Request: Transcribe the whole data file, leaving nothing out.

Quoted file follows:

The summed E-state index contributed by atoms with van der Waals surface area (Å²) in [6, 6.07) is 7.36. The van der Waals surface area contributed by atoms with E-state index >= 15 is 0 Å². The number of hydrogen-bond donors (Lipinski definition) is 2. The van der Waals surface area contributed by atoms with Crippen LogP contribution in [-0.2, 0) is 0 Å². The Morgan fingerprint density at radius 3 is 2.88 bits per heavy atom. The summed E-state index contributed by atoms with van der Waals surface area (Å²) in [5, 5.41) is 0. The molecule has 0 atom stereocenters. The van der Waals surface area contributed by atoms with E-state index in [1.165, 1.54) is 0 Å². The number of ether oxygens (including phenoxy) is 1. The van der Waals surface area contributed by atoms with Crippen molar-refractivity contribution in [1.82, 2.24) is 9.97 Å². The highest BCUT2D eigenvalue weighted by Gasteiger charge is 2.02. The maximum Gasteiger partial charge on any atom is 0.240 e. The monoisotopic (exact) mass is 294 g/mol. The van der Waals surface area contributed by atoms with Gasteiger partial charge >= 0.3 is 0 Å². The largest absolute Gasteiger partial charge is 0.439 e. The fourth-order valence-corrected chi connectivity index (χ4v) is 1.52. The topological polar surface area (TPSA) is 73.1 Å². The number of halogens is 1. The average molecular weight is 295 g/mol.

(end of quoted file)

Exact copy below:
The summed E-state index contributed by atoms with van der Waals surface area (Å²) in [6, 6.07) is 7.36. The van der Waals surface area contributed by atoms with E-state index >= 15 is 0 Å². The number of hydrogen-bond donors (Lipinski definition) is 2. The van der Waals surface area contributed by atoms with Crippen LogP contribution in [-0.2, 0) is 0 Å². The Morgan fingerprint density at radius 3 is 2.88 bits per heavy atom. The summed E-state index contributed by atoms with van der Waals surface area (Å²) in [5, 5.41) is 0. The molecule has 0 atom stereocenters. The van der Waals surface area contributed by atoms with E-state index in [1.165, 1.54) is 0 Å². The number of ether oxygens (including phenoxy) is 1. The van der Waals surface area contributed by atoms with Crippen molar-refractivity contribution in [1.82, 2.24) is 9.97 Å². The highest BCUT2D eigenvalue weighted by Gasteiger charge is 2.02. The maximum Gasteiger partial charge on any atom is 0.240 e. The monoisotopic (exact) mass is 294 g/mol. The van der Waals surface area contributed by atoms with Gasteiger partial charge >= 0.3 is 0 Å². The largest absolute Gasteiger partial charge is 0.439 e. The fourth-order valence-corrected chi connectivity index (χ4v) is 1.52. The topological polar surface area (TPSA) is 73.1 Å². The number of halogens is 1. The average molecular weight is 295 g/mol.